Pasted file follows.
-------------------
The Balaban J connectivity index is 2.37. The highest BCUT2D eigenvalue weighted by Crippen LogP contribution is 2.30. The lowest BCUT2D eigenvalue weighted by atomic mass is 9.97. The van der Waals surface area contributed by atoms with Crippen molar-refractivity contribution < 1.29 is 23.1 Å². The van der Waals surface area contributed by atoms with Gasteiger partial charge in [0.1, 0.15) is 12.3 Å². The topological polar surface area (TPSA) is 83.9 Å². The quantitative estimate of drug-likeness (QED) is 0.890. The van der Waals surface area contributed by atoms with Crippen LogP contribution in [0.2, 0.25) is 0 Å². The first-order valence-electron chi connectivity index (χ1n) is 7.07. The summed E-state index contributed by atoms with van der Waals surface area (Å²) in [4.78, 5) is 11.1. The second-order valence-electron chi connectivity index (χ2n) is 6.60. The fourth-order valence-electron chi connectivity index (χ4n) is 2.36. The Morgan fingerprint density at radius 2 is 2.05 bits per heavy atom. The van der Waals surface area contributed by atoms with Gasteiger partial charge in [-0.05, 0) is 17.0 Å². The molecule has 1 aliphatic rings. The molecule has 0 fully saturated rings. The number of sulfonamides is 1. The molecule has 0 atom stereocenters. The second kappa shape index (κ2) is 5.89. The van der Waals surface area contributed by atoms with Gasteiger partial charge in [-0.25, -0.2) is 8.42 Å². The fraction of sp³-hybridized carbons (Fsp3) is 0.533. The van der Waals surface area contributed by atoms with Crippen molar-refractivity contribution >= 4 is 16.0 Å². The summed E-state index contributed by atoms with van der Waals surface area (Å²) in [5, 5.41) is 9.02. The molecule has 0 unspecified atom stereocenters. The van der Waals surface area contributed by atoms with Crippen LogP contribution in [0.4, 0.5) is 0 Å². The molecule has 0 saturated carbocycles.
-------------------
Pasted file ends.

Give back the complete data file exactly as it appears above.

The Balaban J connectivity index is 2.37. The highest BCUT2D eigenvalue weighted by Crippen LogP contribution is 2.30. The lowest BCUT2D eigenvalue weighted by atomic mass is 9.97. The van der Waals surface area contributed by atoms with Crippen molar-refractivity contribution < 1.29 is 23.1 Å². The van der Waals surface area contributed by atoms with Gasteiger partial charge in [0.1, 0.15) is 12.3 Å². The topological polar surface area (TPSA) is 83.9 Å². The quantitative estimate of drug-likeness (QED) is 0.890. The van der Waals surface area contributed by atoms with Crippen LogP contribution in [0.2, 0.25) is 0 Å². The first-order valence-electron chi connectivity index (χ1n) is 7.07. The summed E-state index contributed by atoms with van der Waals surface area (Å²) in [4.78, 5) is 11.1. The second-order valence-electron chi connectivity index (χ2n) is 6.60. The fourth-order valence-electron chi connectivity index (χ4n) is 2.36. The Morgan fingerprint density at radius 2 is 2.05 bits per heavy atom. The van der Waals surface area contributed by atoms with Gasteiger partial charge in [-0.05, 0) is 17.0 Å². The molecule has 1 aliphatic rings. The molecule has 0 fully saturated rings. The number of sulfonamides is 1. The molecule has 0 atom stereocenters. The second kappa shape index (κ2) is 5.89. The van der Waals surface area contributed by atoms with Gasteiger partial charge in [-0.25, -0.2) is 8.42 Å². The fraction of sp³-hybridized carbons (Fsp3) is 0.533. The van der Waals surface area contributed by atoms with Crippen molar-refractivity contribution >= 4 is 16.0 Å². The summed E-state index contributed by atoms with van der Waals surface area (Å²) in [5, 5.41) is 9.02. The molecule has 0 unspecified atom stereocenters. The van der Waals surface area contributed by atoms with Crippen LogP contribution in [0.4, 0.5) is 0 Å². The molecule has 0 saturated carbocycles.